Improved Insulin Sensitivity, Metabolism, and Everything Else I mentioned

RS intake is associated with several changes in metabolism which may confer some health benefits. RS intake seems to decrease postprandial glycemic and insulinemic responses, lower plasma cholesterol and triglyceride concentrations, improve whole body insulin sensitivity, increase satiety, and reduce fat storage. 

There are other studies to back that one up, such as this one on insulin sensitivity and metabolism. And more on both glycemia and satiety here. And for those of you who care greatly about fat accumulation, there’s this:

These data indicate that replacement of 5.4% of total dietary carbohydrate with RS significantly increased post-prandial lipid oxidation and therefore could decrease fat accumulation in the long-term.

So what is all of this telling us?

We can use my ANTI food model to grade resistant starch.

The first important note is that resistant starch passes the hormone stability test. Even though it’s a starchy carbohydrate, it’s been shown that if you’re in Ketosis, it won’t take you out of it. On top of that, it helps stabilize your blood sugar at the next meal. It also has a positive effect on satiety, unlike simple sugars and some other starches.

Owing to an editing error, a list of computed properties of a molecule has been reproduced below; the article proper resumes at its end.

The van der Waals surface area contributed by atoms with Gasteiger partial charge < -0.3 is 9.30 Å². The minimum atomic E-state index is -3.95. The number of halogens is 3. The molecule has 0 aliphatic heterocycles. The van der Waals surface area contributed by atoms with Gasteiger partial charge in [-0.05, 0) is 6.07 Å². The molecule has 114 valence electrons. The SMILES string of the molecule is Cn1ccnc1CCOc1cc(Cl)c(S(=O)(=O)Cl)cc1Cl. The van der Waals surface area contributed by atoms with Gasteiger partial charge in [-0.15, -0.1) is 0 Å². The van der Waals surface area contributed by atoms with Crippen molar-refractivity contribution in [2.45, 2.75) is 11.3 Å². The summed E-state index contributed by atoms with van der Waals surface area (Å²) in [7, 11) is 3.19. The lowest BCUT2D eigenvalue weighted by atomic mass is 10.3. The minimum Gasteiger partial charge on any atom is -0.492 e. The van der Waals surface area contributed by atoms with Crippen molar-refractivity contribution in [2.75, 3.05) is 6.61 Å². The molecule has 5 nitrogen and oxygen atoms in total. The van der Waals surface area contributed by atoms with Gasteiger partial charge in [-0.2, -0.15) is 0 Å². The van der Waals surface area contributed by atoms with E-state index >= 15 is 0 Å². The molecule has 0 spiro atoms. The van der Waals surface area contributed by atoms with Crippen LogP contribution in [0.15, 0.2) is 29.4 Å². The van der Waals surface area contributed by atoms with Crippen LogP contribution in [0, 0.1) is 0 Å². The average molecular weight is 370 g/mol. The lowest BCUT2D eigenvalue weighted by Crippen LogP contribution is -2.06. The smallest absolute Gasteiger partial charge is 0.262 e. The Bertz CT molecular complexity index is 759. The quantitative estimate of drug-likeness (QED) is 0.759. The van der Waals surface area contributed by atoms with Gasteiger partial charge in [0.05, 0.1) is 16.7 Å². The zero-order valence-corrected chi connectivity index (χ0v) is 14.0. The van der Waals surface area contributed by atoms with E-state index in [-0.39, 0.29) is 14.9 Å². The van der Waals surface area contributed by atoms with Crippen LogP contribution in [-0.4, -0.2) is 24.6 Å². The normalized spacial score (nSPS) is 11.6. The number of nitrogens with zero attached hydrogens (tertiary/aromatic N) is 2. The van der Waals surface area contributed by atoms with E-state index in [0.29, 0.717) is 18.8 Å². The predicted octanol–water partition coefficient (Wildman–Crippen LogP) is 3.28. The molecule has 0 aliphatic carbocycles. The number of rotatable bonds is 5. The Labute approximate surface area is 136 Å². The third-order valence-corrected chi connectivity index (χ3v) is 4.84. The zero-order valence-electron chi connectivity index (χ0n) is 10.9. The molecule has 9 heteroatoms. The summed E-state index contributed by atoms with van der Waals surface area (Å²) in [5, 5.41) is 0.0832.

While it doesn’t contain any nutrients by itself, it improves gut health in a way that increases the assimilation of other ingested nutrients. And through it’s conversion to SCFAs (short chain fatty acids) it becomes a source of energy and promotes the overall utilization of fat by the body. That scores it well in nutrition category.

Where we run into a bit of a rub is with the toxic and inflammatory categories. That’s kind of confusing, because I mentioned earlier than RS has been shown to have a positive impact on inflammation markers.

The rub is easy to solve though, so stay with me.

The Rub

The best sources of resistant starch are legumes, whole grains, corn, cold potato, raw unripe banana, cold pasta, and barley.